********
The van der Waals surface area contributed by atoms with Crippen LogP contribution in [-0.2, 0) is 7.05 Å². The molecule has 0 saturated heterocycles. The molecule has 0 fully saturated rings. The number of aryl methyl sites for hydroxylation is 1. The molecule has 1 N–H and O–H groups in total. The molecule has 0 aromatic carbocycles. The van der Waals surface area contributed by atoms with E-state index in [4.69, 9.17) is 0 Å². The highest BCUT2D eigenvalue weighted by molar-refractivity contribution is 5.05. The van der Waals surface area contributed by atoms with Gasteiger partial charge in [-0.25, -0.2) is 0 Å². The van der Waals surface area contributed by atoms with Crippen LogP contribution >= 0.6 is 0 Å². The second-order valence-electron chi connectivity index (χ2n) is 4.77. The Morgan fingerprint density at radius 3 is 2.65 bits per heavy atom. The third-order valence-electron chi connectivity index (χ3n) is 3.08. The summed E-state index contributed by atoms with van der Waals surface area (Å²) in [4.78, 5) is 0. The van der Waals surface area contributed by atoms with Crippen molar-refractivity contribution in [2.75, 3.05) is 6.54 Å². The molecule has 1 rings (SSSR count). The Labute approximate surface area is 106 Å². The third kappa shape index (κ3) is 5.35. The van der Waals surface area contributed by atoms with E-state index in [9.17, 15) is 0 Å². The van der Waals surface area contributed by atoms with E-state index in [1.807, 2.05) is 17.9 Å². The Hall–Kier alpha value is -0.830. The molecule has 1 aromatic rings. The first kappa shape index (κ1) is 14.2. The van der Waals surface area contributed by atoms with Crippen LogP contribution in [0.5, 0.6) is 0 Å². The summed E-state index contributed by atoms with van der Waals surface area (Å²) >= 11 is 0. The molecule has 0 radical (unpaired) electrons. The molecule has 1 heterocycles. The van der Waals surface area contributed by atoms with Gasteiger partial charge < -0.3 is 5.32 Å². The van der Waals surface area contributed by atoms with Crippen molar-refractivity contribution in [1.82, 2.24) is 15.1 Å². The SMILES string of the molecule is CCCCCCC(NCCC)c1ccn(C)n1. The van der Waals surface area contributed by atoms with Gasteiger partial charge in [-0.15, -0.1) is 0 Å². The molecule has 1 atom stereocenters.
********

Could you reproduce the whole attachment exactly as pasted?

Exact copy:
The van der Waals surface area contributed by atoms with Crippen LogP contribution in [-0.2, 0) is 7.05 Å². The molecule has 0 saturated heterocycles. The molecule has 0 fully saturated rings. The number of aryl methyl sites for hydroxylation is 1. The molecule has 1 N–H and O–H groups in total. The molecule has 0 aromatic carbocycles. The van der Waals surface area contributed by atoms with E-state index in [4.69, 9.17) is 0 Å². The highest BCUT2D eigenvalue weighted by molar-refractivity contribution is 5.05. The van der Waals surface area contributed by atoms with Gasteiger partial charge in [-0.25, -0.2) is 0 Å². The van der Waals surface area contributed by atoms with Crippen LogP contribution >= 0.6 is 0 Å². The second-order valence-electron chi connectivity index (χ2n) is 4.77. The Morgan fingerprint density at radius 3 is 2.65 bits per heavy atom. The third-order valence-electron chi connectivity index (χ3n) is 3.08. The summed E-state index contributed by atoms with van der Waals surface area (Å²) in [4.78, 5) is 0. The van der Waals surface area contributed by atoms with Crippen molar-refractivity contribution in [2.75, 3.05) is 6.54 Å². The molecule has 1 rings (SSSR count). The Labute approximate surface area is 106 Å². The third kappa shape index (κ3) is 5.35. The van der Waals surface area contributed by atoms with E-state index in [9.17, 15) is 0 Å². The van der Waals surface area contributed by atoms with E-state index in [1.807, 2.05) is 17.9 Å². The Hall–Kier alpha value is -0.830. The molecule has 1 aromatic rings. The first kappa shape index (κ1) is 14.2. The van der Waals surface area contributed by atoms with Crippen LogP contribution in [0.5, 0.6) is 0 Å². The summed E-state index contributed by atoms with van der Waals surface area (Å²) >= 11 is 0. The molecule has 0 radical (unpaired) electrons. The molecule has 1 heterocycles. The van der Waals surface area contributed by atoms with Gasteiger partial charge < -0.3 is 5.32 Å². The van der Waals surface area contributed by atoms with Crippen molar-refractivity contribution in [1.82, 2.24) is 15.1 Å². The SMILES string of the molecule is CCCCCCC(NCCC)c1ccn(C)n1. The van der Waals surface area contributed by atoms with Gasteiger partial charge in [-0.15, -0.1) is 0 Å². The molecule has 1 atom stereocenters.